The Hagemeyer acquisition of WF came as a distinct surprise - literally on the eve of the EUEW General Assembly. The acquisition will have a significant impact on the European buying group IDEE, whose highly selective membership is limited to only one leading independent electrical wholesaling company per country. The acquisition of WF, which had been the United Kingdom member of IDEE, leaves the buying group with little if any realistic prospect of finding a replacement in that marketplace.

Prior to the WF acquisition, Hagemeyer already owned the second largest distributorship in the United Kingdom - Newey & Eyre. Hagemeyer's combined enterprises now fill the No. 1 spot, with the United State's CED-owned Edmundson bumped from the top spot to No. 2, trailed by City Electrical Factors and Rexel-owned Senate Electrical Wholesalers.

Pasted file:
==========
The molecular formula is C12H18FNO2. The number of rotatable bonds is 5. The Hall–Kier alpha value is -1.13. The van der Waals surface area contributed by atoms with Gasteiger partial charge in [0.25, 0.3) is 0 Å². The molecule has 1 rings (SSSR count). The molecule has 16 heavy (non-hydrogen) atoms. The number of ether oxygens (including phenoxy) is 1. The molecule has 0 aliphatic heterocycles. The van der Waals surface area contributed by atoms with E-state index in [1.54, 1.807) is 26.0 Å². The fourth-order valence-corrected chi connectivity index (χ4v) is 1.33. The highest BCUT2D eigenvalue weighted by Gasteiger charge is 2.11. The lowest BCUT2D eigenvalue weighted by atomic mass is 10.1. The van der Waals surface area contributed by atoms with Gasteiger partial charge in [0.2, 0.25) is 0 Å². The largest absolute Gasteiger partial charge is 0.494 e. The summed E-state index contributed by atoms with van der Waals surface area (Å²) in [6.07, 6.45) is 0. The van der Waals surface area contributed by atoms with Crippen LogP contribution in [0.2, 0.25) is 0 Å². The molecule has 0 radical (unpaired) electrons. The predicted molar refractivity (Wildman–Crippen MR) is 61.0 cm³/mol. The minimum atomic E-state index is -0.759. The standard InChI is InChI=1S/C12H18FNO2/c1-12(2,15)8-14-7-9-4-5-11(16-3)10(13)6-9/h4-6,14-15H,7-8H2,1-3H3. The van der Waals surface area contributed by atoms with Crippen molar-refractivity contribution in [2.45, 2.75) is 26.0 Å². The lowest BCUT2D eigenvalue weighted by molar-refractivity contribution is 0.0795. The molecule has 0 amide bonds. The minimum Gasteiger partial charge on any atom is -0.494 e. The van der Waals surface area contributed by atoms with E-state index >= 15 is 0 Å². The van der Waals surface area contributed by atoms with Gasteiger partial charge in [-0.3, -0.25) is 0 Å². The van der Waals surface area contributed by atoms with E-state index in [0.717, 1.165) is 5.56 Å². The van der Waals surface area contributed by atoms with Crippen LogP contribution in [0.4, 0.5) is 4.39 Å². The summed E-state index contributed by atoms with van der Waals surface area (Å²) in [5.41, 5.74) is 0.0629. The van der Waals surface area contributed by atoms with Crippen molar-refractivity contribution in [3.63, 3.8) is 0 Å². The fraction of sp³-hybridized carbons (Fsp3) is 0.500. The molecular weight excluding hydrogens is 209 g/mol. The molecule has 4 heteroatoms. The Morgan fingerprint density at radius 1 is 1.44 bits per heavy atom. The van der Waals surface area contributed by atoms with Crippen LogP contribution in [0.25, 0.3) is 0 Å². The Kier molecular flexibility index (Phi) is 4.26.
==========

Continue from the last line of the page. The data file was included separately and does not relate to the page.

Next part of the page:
The determination of Hagemeyer to make the WF acquisition was evident in its cash offer of about $8.24 per WF share, which was a 65% premium over the closing WF price on the London Stock Exchange the day before the offer was made. Ten days after this deal, the Netherlands powerhouse followed its earlier acquisition in the United States of Tristate Electrical & Electronic Supply Co., Hagerstown, Md., with a letter of intent to acquire Cameron & Barkley, Charleston, S.C. Since then, Hagemeyer agreed to acquire The Electrical Group (TEG), the largest electrical distributor in Australia, for approximately $200 million.

The Hagemeyer group, which has about $7 billion in overall sales, operates in more than 60 countries in Europe, North America and the Asia-Pacific regions; it has about 17,000 employees worldwide. Hagemeyer's other European interests include Froschl in Germany and Elektroscandia in Scandinavia, as well as a strong presence in the Netherlands, Austria and Poland.